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Oman advances on multiple fronts

Both offshore oil and onshore gas projects are progressing with the backing of several international firms

Amid the gloom engulfing world oil markets over the past month the Omani government has received very positive domestic industry news. 

After decades of fruitless exploration, and years of delay in developing its debut discovery, production has finally began from waters off the mainland and a major joined the search for more. Onshore, Total has deepened its commitment to the sultanate's drive to boost scarce gas supplies from unconventional reserves in the country’s north-west region. 

Masirah Oil, majority-owned by Singapore-based exploration-technology specialist Rex International, struck offshore oil in 2014. It made the discovery in Block 50, a 16,500km² licence off the central-east coast, but the onset of a prolonged oil price slump starting just months later stymied plans to fast-track its development. 

Investment resumed last year as the operator abandoned farm-down attempts, and a second appraisal well was spudded at the newly-named Yumna field in December. On 17 February, the landmark announcement was made that the well had flowed at 11,843 bl/d and would henceforth be put on an extended production test. 

Shell, Total and Eni have all signed-up to explore for onshore gas

The volumes are minor in the context of the country's total crude capacity—which stands at roughly 1mn bl/d—but are a huge fillip to the government's hopes that fresh resources might be unearthed offshore to offset the long decline of maturing main onshore fields, which already require costly enhanced oil recovery techniques to maintain output. 

The Yumna find was seized-upon as a marketing tool to persuade other foreign firms to take-on offshore acreage. It met with little success until, in November 2017, Eni—enjoying the kudos of discovering Egypt’s giant offshore gas Zohr field five years before—signed an exploration and production-sharing agreement (EPSA) for block 52, a 90,790km² concession south of block 50. 

Seismic acquisition was completed early last year and drilling began on 10 February —precisely two weeks after the Italian major announced the first gas strike for more than three decades in the Gulf emirate of Sharjah. 

Despite long-running efforts to diversify, Oman remains economically and fiscally dependent on oil. Efforts to increase output through discovery and development of acreage outside the vast block six concession—covering much of the onshore mainland and the historic bedrock of production—are continuous. Regular bid rounds held offering comparatively benign terms for firms willing to try where, typically, a string of operators have failed to find commercially-viable reserves. 

Search for gas 

The more urgent priority than oil over the past decade has been the search for non-associated gas. A shortage of gas, even with imports of 200mn ft³/d from Qatar, imposes a brake on the government's downstream and industrial expansion ambitions.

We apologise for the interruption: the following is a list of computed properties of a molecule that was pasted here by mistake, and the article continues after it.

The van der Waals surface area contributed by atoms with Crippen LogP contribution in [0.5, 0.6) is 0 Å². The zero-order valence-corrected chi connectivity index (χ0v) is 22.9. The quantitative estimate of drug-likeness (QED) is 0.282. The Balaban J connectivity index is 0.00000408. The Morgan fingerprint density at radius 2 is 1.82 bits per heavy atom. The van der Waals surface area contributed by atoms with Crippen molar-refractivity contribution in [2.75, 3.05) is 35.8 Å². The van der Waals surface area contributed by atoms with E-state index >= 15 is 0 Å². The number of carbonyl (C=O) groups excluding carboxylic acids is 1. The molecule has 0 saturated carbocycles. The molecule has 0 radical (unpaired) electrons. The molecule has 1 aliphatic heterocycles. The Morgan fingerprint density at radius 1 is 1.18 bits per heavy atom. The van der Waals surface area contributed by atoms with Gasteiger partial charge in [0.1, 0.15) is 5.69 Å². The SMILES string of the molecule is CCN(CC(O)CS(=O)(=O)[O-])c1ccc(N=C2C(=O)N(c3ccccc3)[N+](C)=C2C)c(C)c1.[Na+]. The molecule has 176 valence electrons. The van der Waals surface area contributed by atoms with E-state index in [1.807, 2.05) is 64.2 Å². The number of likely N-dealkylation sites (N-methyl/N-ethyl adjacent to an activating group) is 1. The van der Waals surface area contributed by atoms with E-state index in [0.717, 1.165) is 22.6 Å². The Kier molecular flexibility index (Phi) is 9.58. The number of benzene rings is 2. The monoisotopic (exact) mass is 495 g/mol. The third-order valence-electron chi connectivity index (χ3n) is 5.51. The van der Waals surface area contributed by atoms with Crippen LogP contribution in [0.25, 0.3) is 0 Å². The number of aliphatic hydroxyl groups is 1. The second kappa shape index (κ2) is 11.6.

Eni's decision to invest in block 52 was also symptomatic of another fortuitous trend for the authorities—of growing interest in the country from the majors, which has manifested chiefly in the gas sector. The attention was sparked to a large extent by BP's on-budget and on-schedule commissioning of a multi-billion-dollar unconventional gas development at block 61, in the north-west, in September 2017. It produces 1bn ft³/d from 7tn ft³ of tight reserves and a second 500mn ft³/d phase is due on-stream in 2021. 

11,843 bl/d Oil flow rate from second appraisal well at Yumna

Since then, Shell, Total and Eni have all signed-up to explore for onshore gas. The Italian firm teamed-up with BP on a gas EPSA signed in July for central block 77 but the more-noteworthy deal was initialled in February last year for Shell and Total jointly to develop unconventional gas in blocks 10 and 11, carved-out of the north of block 6. Blocks 10 and 11 encompass the so-called Greater Barik area–using their shares to feed respectively a 45,000-bl/d gas-to-liquids plant at Duqm and a 1mn-ts/y LNG-bunkering facility at the northern port of Sohar. In late February, one of the French firm’s senior executives said during a conference in Muscat that FID was anticipated by year-end. 

Total has a historic place in Oman’s upstream sector stemming from a 4pc stake in Petroleum Development Oman, the government-led block 6 operator and—after a temporary retrenchment that saw it exit from an offshore exploration block in 2015—appears embarked upon a wider gas-based expansion. 

On 19 February, Total inked an EPSA for onshore block 12, a 10,000-km² area considered to have high gas potential, located not far from blocks 10 and 11. Thailand’s PTTEP, which inherited minor stakes in block 6 and in the prolific Mukhaizna heavy oilfield in the south-east on acquiring Portugal’s Partex last year, is the major’s 20pc partner in the new concession.

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